Page 8 - History 2020
P. 8

Pugin at the Crystal Palace

            The Crystal Palace was the venue for the 1851 Great Exhibition, or to give it its full
            name, the ‘The Great Exhibition of the Works of Industry of all Nations’. This was
            principally designed to celebrate Britain as the “Workshop of the World” – a phrase
            coined by a young and up-an-coming Tory politician and novelist, Benjamin Disraeli.
            One if its driving forces was Queen Victorian’s husband Prince Albert, who had a
            passion, unusual for his class, for industry and invention. About half the exhibits were
            British. To encourage variety, areas called “courts” were allocated where
            manufacturers could display their own exhibits as they chose. August Pugin, who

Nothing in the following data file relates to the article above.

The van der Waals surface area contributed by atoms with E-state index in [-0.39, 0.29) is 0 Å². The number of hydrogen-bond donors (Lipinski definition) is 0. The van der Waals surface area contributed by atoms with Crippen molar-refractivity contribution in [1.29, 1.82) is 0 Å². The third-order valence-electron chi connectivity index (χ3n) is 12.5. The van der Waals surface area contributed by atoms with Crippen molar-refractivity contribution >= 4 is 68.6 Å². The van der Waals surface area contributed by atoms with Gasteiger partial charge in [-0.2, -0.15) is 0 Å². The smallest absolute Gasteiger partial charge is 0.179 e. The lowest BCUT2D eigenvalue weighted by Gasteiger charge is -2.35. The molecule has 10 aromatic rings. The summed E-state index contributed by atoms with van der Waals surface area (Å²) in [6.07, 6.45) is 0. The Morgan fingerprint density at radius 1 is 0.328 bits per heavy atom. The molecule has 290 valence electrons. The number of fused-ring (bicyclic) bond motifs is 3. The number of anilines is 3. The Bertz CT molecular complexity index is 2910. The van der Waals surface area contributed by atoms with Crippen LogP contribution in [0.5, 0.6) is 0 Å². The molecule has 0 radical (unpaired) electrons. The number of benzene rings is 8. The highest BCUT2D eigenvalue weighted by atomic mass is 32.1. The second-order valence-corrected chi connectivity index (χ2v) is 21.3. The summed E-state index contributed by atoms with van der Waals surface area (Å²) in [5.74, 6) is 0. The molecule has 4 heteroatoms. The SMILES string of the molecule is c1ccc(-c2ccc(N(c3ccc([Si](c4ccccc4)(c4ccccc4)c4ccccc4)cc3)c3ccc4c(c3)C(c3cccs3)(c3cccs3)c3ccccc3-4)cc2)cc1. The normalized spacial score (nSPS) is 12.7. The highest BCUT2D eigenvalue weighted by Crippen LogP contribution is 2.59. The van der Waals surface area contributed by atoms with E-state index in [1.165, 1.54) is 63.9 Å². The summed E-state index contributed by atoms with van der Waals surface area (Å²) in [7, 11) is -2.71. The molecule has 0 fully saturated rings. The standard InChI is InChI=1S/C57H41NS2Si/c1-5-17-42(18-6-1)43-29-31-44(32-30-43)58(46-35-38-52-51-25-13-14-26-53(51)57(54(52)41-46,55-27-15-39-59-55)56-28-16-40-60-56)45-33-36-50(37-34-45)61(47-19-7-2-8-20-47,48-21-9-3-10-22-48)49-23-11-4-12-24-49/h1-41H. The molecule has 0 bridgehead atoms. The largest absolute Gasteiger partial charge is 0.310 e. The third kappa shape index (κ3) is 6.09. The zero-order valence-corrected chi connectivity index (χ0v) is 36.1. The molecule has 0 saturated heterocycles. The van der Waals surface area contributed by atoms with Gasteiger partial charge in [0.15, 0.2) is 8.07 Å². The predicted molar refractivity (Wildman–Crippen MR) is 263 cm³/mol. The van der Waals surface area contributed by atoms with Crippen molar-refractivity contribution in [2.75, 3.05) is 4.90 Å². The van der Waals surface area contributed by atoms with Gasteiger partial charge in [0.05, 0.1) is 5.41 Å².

hated the whole idea of the exhibition and ridiculed its custom-built venue, the
            Crystal Palace, nonetheless saw an opportunity to promote his Gothic Revival
            message.

            Nonetheless he saw an opportunity to promote his enthusiasm for hand-made
            medieval stuff rather than machine-made modern stuff. He was the brains behind
            the so-called “Gothic Revival” and is the reason our towns and cities are full of mock-

            medieval Victorian churches and public buildings. He got permission from the
            Exhibition organisers to create a “Medieval Court” in which he assembled a host of
            items in the Gothic style: hand-crafted furniture, church ornaments, a giant cross, an
            ecclesiastical stove (ideal for heating cathedrals), pots and furniture.

            It split opinion. Many criticised it as backward-looking and outdated. Critics used
            words like “theatrical”, “pious” and “lifeless”. One compared it unfavourably to a
            steam locomotive, whose function determined its “eloquent and harmonious” form,

            far superior aesthetically to Pugin’s “meretricious make-believe” with its “false
            outlines and incongruous ornament.”
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